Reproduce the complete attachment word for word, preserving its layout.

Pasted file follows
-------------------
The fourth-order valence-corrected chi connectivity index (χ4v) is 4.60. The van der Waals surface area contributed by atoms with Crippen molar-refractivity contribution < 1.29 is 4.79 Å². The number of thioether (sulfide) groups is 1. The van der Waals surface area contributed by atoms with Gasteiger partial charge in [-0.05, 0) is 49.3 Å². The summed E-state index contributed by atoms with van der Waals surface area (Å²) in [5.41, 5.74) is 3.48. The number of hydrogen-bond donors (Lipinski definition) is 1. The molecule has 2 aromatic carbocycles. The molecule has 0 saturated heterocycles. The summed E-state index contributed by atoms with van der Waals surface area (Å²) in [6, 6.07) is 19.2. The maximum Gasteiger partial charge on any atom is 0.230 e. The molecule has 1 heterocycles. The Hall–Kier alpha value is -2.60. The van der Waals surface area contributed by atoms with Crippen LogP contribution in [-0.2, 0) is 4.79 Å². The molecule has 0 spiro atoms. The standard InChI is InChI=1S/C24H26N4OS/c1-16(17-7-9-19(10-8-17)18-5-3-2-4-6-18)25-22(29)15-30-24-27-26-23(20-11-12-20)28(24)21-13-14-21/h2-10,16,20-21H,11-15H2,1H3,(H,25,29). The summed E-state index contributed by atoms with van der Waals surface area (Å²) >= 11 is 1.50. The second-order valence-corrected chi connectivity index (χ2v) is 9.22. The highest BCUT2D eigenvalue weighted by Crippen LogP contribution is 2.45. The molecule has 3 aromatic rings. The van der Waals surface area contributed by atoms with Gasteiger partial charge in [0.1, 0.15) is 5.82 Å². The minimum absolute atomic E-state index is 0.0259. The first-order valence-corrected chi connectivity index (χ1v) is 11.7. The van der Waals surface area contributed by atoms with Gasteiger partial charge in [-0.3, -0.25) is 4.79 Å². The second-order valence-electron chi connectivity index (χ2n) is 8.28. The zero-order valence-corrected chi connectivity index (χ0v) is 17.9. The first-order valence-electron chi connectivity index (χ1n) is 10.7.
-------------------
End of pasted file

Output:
The fourth-order valence-corrected chi connectivity index (χ4v) is 4.60. The van der Waals surface area contributed by atoms with Crippen molar-refractivity contribution < 1.29 is 4.79 Å². The number of thioether (sulfide) groups is 1. The van der Waals surface area contributed by atoms with Gasteiger partial charge in [-0.05, 0) is 49.3 Å². The summed E-state index contributed by atoms with van der Waals surface area (Å²) in [5.41, 5.74) is 3.48. The number of hydrogen-bond donors (Lipinski definition) is 1. The molecule has 2 aromatic carbocycles. The molecule has 0 saturated heterocycles. The summed E-state index contributed by atoms with van der Waals surface area (Å²) in [6, 6.07) is 19.2. The maximum Gasteiger partial charge on any atom is 0.230 e. The molecule has 1 heterocycles. The Hall–Kier alpha value is -2.60. The van der Waals surface area contributed by atoms with Crippen LogP contribution in [-0.2, 0) is 4.79 Å². The molecule has 0 spiro atoms. The standard InChI is InChI=1S/C24H26N4OS/c1-16(17-7-9-19(10-8-17)18-5-3-2-4-6-18)25-22(29)15-30-24-27-26-23(20-11-12-20)28(24)21-13-14-21/h2-10,16,20-21H,11-15H2,1H3,(H,25,29). The summed E-state index contributed by atoms with van der Waals surface area (Å²) >= 11 is 1.50. The second-order valence-corrected chi connectivity index (χ2v) is 9.22. The highest BCUT2D eigenvalue weighted by Crippen LogP contribution is 2.45. The molecule has 3 aromatic rings. The van der Waals surface area contributed by atoms with Gasteiger partial charge in [0.1, 0.15) is 5.82 Å². The minimum absolute atomic E-state index is 0.0259. The first-order valence-corrected chi connectivity index (χ1v) is 11.7. The van der Waals surface area contributed by atoms with Gasteiger partial charge in [-0.3, -0.25) is 4.79 Å². The second-order valence-electron chi connectivity index (χ2n) is 8.28. The zero-order valence-corrected chi connectivity index (χ0v) is 17.9. The first-order valence-electron chi connectivity index (χ1n) is 10.7.